2. Chris Coutanche Mckenzie Friend September 25, 2020 at 8:42 pm #

    I have found as a professional Mckenzie friend that remote hearings at the early stages of proceedings in private law cases has helped matters, my concern has been cases that relate to none molestation applications and the delay to a final hearing, this can cause issues with child contact applications and needs to be dealt with by video conferencing systems at the very least. However cases involving tested evidence need to be before the court as to give every opportunity for a fair hearing

  3. Jeanette Maddams September 25, 2020 at 9:52 pm #

    Don’t forget the amazing job that Child Contact centres are doing with parents and children on the front line of providing zooom contact meetings and now face to face with covid secure rules in place.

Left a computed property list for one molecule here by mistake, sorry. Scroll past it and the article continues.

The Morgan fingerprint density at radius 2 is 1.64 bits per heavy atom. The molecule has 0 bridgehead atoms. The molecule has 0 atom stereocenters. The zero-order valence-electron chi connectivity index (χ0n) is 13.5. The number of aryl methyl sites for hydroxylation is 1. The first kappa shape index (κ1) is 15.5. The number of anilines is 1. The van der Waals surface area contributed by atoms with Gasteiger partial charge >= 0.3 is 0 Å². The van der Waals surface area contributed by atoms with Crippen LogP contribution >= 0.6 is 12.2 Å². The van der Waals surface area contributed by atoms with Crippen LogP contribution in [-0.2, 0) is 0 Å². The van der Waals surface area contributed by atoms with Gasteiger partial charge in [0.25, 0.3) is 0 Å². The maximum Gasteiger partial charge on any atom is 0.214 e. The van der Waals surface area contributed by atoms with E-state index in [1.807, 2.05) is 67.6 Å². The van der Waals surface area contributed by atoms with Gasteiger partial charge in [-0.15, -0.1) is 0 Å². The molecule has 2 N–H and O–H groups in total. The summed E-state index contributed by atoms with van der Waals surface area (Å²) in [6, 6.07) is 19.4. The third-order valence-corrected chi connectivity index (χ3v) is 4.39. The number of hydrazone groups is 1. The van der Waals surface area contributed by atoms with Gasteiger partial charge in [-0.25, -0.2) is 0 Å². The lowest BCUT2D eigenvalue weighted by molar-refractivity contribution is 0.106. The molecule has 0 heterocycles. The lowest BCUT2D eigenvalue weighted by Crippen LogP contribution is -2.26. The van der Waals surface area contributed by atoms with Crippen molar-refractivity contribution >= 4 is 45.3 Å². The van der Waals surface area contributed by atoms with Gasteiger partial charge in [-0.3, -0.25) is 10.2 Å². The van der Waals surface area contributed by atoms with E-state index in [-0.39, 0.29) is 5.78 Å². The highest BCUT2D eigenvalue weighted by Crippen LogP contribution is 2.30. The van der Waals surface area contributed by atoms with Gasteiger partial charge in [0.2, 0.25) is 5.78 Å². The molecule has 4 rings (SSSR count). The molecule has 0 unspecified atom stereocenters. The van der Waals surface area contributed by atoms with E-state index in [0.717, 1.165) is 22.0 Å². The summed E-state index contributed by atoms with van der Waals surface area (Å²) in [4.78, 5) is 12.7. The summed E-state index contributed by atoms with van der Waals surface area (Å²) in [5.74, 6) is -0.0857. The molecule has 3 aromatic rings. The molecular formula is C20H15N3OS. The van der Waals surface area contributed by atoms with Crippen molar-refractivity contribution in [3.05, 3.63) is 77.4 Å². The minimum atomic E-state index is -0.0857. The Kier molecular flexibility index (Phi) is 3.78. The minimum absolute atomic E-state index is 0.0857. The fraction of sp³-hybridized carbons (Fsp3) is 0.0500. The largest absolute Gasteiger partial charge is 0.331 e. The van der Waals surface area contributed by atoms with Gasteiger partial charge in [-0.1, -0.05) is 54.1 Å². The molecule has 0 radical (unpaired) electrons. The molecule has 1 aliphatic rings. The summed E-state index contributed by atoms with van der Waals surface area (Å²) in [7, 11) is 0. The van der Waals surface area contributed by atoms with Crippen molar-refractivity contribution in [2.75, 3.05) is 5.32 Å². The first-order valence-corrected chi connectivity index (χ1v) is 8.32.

4. C Tolley September 29, 2020 at 12:03 am #

    Complete shambles rushed decision didn’t listen to both sides left feeling hopeless and not not allowed to see our granddaughter how can you make such important decisions over the phone let down by the justice system feeling even more punished than before

  5. Travis September 29, 2020 at 1:40 am #

    Its not really working in my opinion and i still dont know were i am with all these virtual conferences and core am totally lost with it all to be fair